Health Policy: The Role of the EU

Germany is responsible for the design of its health system. Which topics are still controlled by the European Union

Around 400 million people in the European Union (EU) will be called on from May 23 to 26 to elect a new parliament. In Germany, the election will take place next Sunday. Although the member states themselves are responsible for shaping their health systems, health issues are on the agenda for many parties - albeit not in the first place.

So what health issues is Europe steering? "The EU has a significant influence on health policy," says Professor Thomas Gerlinger, health and political scientist at Bielefeld University. "If a problem can be solved better at EU level than at national level, the European Union can take action." And that's not so rarely the case. For example, in the approval of drugs, in the fight against diseases or drugs, and in health protection and prevention. To protect Europeans, there are action plans - for example to combat antimicrobial resistance or against the skepticism about vaccinations.

It is also thanks to the EU that patients in other European countries receive medical treatment at the expense of statutory health insurance companies. And EU directives regulate the Europe-wide recognition of health professions - such as doctors and nurses.

European Parliament, Council of Ministers, Court of Justice

The 751 members of the European Parliament and the EU Council of Ministers, in which ministers from the member states are represented, decide on EU laws. The European Court of Justice (ECJ) ensures that European law is also complied with in the member states. For example, its judgments affect national health systems.

Two significant examples: In 2003, the Court of Justice classified the on-call medical service in its entirety as working time. That meant a success for doctors in the Member States and additional expenses for hospitals. And two and a half years ago, the Court of Justice allowed EU mail-order pharmacies to give German customers discounts on prescription drugs. German pharmacists who have to adhere to the drug price regulation applicable in this country and are not allowed to give price reductions have since been at a disadvantage compared to foreign senders.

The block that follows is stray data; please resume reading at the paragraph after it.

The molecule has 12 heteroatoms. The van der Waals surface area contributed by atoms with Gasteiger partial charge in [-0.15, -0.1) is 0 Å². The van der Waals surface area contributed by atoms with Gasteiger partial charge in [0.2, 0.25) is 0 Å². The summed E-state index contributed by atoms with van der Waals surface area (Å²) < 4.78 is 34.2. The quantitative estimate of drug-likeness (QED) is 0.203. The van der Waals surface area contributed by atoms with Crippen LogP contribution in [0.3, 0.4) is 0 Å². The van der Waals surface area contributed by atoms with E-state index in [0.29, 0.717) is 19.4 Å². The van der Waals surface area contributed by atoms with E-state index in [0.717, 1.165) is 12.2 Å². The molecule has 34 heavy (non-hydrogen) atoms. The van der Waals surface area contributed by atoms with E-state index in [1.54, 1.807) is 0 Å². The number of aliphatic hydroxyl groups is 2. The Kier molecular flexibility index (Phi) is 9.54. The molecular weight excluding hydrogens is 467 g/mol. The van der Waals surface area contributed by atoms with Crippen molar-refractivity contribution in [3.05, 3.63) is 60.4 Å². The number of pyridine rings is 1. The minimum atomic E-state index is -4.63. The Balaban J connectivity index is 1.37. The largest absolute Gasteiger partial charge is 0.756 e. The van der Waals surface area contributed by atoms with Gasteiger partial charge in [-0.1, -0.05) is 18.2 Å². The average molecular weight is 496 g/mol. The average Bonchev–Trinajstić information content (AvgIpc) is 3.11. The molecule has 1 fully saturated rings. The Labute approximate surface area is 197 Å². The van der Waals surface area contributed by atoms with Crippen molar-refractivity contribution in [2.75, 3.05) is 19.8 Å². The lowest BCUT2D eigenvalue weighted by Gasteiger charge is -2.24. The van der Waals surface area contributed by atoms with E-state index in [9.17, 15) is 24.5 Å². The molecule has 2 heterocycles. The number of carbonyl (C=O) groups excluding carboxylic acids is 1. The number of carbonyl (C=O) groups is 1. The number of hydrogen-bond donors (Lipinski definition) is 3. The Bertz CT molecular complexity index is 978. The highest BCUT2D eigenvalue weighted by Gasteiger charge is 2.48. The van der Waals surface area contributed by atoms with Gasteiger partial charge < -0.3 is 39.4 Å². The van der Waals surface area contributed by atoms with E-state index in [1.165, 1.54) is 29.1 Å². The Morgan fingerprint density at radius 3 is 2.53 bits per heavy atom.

Competition in the internal market

As in the case of drug discounts in Germany, the ECJ's rulings, which are friendly to the domestic market, often meet with criticism. "The EU is primarily an economic project," says expert Thomas Gerlinger. The focus is on the creation of a common market - i.e. the free movement of goods, services, people and capital. EU requirements and the law of the member states are often in conflict.

Nevertheless: "Europe is important - especially when it comes to health," says Dr. Peter Liese, the CDU member of the European Parliament and health policy spokesman for the EPP group. "With many problems you get stuck at the national level," says the doctor. There are now uniform EU safety standards for drugs and medical devices. Most of the drugs are already approved centrally by the European Medicines Agency (EMA).

Europe-wide counterfeit protection for medicines

"We have also adopted European rules for the monitoring of these drugs and a directive on protection against counterfeit drugs," says Peter Liese. Counterfeit medicines are becoming an increasing problem worldwide. It is therefore necessary for Europe to act uniformly and protect its citizens.

Cross-border fight against cancer

Peter Liese and his parliamentary group want to work in the next legislative period in particular to fight cancer. "Experts say that it can be achieved that in 20 years no one in Europe will die of cancer," said the MEP. But that is only possible if scientists in Europe work together, more money is poured into research and the Europe-wide cancer registries are compatible. "In order to enable patients to have more specialized treatment methods and to save them unnecessary travel, digitization should also be promoted more strongly in the European Union," says Peter Liese.

Progressive digitization

The SPD MEP Tiemo Wölken also wants to promote digitization. "The secure transmission of health data in the digital single market must be given in order to receive appropriate medical treatment in other EU countries," says the health policy spokesman for the European SPD. For him, the subject of data protection and security in the healthcare system and the cooperation between the various national IT systems are high on the agenda.